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Indonesia seeks to curb use of tax havens by companies

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Bambang Brodjonegoro said he suspected Indonesian firms of setting up "special purpose vehicles" (SPVs) to benefit both from tax treaties between Indonesia and other countries, and from low tax rates in those countries.

[JAKARTA] Indonesia hopes its plans for a tax amnesty will dissuade companies from channelling profits through overseas tax havens and shopping around for the most advantageous tax treaties, its finance minister said on Wednesday.

Bambang Brodjonegoro said he suspected Indonesian firms of setting up "special purpose vehicles" (SPVs) to benefit both from tax treaties between Indonesia and other countries, and from low tax rates in those countries.

The tax amnesty, which offers hefty tax discounts to individuals and companies who declare concealed untaxed wealth, would allow SPVs to declare or repatriate money stashed overseas.

"Regarding the tax amnesty, these SPVs deposit their money not in Indonesia. But they are certainly 100 per cent Indonesian in terms of ownership," Mr Brodjonegoro told foreign correspondents.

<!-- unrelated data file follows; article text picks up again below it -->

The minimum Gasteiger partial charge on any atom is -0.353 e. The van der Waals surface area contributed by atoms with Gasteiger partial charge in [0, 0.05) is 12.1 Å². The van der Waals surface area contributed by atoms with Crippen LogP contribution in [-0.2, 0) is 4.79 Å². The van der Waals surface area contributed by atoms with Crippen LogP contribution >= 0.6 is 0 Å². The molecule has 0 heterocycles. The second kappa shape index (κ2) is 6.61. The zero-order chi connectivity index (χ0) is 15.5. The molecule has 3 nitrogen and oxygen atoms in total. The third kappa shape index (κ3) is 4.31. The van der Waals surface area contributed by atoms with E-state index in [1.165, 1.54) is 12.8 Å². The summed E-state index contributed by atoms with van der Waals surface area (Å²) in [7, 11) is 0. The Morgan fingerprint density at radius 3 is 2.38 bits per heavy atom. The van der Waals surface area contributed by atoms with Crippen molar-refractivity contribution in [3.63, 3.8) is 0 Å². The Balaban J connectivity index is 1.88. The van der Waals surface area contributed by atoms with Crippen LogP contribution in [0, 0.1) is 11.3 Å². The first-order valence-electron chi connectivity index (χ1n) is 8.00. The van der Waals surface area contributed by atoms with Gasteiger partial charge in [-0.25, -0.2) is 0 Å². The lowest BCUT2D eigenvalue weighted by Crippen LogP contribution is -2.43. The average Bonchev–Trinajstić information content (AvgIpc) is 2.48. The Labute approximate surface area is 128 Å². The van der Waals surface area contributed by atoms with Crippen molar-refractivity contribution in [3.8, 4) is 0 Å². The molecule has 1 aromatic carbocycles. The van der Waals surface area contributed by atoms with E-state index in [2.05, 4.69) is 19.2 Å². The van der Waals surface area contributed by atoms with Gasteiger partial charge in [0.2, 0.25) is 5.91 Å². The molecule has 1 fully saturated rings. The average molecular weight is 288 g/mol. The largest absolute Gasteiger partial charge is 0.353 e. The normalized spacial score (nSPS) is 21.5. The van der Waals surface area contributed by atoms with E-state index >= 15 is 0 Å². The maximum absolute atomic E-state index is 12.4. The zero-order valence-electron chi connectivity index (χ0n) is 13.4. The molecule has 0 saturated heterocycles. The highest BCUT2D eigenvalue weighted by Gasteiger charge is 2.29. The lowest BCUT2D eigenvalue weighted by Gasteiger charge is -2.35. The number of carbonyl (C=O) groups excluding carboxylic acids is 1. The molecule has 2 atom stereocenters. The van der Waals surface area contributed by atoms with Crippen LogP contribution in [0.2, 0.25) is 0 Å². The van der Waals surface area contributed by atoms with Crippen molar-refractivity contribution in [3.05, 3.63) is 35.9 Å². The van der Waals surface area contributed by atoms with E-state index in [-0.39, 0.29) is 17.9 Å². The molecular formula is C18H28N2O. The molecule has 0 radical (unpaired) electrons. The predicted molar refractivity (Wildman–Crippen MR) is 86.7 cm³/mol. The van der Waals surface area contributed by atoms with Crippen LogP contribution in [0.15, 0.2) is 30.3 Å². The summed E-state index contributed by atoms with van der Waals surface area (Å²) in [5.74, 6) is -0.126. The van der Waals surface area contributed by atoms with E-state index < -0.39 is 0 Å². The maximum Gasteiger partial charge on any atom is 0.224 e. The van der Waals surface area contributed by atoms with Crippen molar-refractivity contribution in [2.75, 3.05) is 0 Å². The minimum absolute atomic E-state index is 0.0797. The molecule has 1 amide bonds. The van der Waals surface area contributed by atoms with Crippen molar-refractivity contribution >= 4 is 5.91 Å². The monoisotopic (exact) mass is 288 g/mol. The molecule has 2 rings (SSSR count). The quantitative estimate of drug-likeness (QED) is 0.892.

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"We'll ask them to join the amnesty first, but if they refuse, then we'll knock them," he said.

Mr Brodjonegoro was quoted by media as saying the tax authority has identified 2,000 SPVs set up by Indonesian firms and 6,000 saving accounts in tax-haven countries.

The British Virgin Islands and the Cook Islands topped the list of countries favoured by Indonesian firms for their SPVs, Mr Brodjonegoro said, and that has resulted in the two tiny island nations becoming among the biggest sources of foreign direct investment into Southeast Asia's largest economy.

This also distorts Indonesia's FDI records, Mr Brodjonegoro said, making inward investment look larger than it actually is.

Shareholder loans and lending from a parent company in a tax haven to its Indonesian subsidiary also inflated Indonesia's foreign debt figures, he said.

In 2015, Indonesia issued a decree tightening rules for tax deductions based on offshore loans in a bid to tackle such practices.

This year, the government also is looking to impose a minimum tax on thousands of serial loss-making foreign companies, suspecting them of avoiding taxes.

While those efforts might lift revenue in the longer term, the government is counting on the tax amnesty bill for a short-term boost, but it has been delayed until at least April amid parliamentary wrangling.

The governmnent risks missing its revenue target by 250 trillion rupiah (S$25.96 billion) this year without the amnesty, Mr Brodjonegoro said.

Previously, he has said the amnesty could bring in about 100 trillion rupiah of additional income and broaden Indonesia's tax base.

On Wednesday, Mr Brodjonegoro also said a decision on whether to lower the rate of corporate income tax would only be taken after the tax amnesty had been implemented successfully.

REUTERS

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